Yoshi's Story (Nintendo 64) review
"It says a lot when, after a few replays, I am able to beat Yoshi’s Story in under a half hour, without taking any damage whatsoever. "
It says a lot when, after a few replays, I am able to beat Yoshi’s Story in under a half hour, without taking any damage whatsoever.
With the increasing success of the Wii, the once-popular claim that Nintendo is a “kiddy” company has been dying recently, largely because most of those people would probably agree that Nintendo has its crosshairs set on Senior Citizensville at this point. But the argument once held some ground: Here’s the company whose censorship policies once reduced Johnny Cage’s decapitation fatality to a simple kick in the chest. Still, I’ve defended Nintendo’s family-friendly demeanor many times in the past, because really, if you can’t look past the cutesy exterior and enjoy a game for what it really is, what kind of gamer are you? HUH? But having played Yoshi’s Story numerous times and really trying to find a Deeper Meaning buried beneath its bright colors and googly-eyed aesthetics, I can safely say I’ve got no excuse for this one. This is a children’s game. Case closed.
And it’s a shame, really, because Super Mario World 2: Yoshi’s Island is one of my favorite games of all time, and certainly one of the best titles in the already stellar SNES library. Here was a relatively unfamiliar character given his (her? its?) first true moment in the spotlight, able to show off his unique moveset in levels that, if not necessarily challenging, at least got the player thinking and using the unusual abilities at their disposal in creative ways. It was something different back when platformers still didn’t need to be different.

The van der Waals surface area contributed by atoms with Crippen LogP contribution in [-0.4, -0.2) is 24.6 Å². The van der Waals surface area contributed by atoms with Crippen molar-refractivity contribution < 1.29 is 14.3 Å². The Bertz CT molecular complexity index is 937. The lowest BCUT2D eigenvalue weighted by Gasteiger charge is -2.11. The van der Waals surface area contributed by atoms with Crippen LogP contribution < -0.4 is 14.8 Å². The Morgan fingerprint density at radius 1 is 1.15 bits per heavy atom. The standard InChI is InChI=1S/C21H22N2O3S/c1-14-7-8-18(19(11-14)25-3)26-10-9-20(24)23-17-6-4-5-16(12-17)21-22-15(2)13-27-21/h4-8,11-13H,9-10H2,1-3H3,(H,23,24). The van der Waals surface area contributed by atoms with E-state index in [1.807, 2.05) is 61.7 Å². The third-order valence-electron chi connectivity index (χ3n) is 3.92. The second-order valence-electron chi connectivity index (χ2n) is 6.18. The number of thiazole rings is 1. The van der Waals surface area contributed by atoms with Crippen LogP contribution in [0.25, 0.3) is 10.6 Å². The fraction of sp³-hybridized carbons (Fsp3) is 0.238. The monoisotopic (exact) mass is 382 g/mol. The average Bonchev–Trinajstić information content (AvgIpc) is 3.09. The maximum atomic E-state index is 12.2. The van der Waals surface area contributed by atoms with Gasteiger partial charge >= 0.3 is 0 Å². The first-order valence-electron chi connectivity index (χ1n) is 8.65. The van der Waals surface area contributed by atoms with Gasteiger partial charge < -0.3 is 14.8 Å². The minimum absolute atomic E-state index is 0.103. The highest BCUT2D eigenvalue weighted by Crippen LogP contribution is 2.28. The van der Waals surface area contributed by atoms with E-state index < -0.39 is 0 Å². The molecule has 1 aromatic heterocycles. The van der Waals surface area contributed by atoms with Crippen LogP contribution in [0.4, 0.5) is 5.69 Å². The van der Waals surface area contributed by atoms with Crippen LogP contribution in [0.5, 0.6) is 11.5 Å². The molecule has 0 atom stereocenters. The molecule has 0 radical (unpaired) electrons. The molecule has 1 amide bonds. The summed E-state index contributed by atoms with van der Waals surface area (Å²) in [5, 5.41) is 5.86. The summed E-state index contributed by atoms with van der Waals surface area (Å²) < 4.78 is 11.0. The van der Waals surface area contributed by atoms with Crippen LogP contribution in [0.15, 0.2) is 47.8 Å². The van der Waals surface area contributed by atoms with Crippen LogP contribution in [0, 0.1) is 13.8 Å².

The N64 sequel remains true to the series’ 2D roots, but now employs the use of analog, and I’m cool with that. As weird as it initially feels to use an analog stick in a 2D platformer, a few minutes with Yoshi’s Story proves this upgrade a natural progression of the hero’s abilities. Yoshi’s signature move involves poking out his incredibly long tongue, swallowing enemies whole, and turning them into eggs that trail behind him, on hold should the iconic dinosaur require ammunition at any point. Being able to lick in any direction is a luxury I perhaps don’t need, but helps create a smoother experience that is interrupted a bit when Yoshi is required to aim one of his eggs: The game forces you to physically manipulate a cursor in space rather than simply point the analog stick in the direction you want to aim. It certainly beats the dated timing-based cursor present in Yoshi’s Island, but if you’re going to incorporate analog where it isn’t needed, you should probably make the most of it.
I suppose it’s worth mentioning that, by my quiet observation, there isn’t a single polygon present in Yoshi’s Story, which I’m also fine with barring a few haphazard (and completely unsuccessful) attempts to convince me I’m operating in a 3D world via “split path” level design. The game’s visual style is expectedly bouncy and colorful, and the well-animated sprites and clean pre-rendered backgrounds leave little to complain about, yet there’s very little in the cosmetics to distinguish Yoshi’s Story from other obsessively kid-friendly games out there. I suppose Yoshi’s Island was similarly happy-slappy in its appearance, but that game’s coloring book art style gave it a unique look: The game still would have felt unusual even if its gameplay were derivative. The sequel has no such distinction.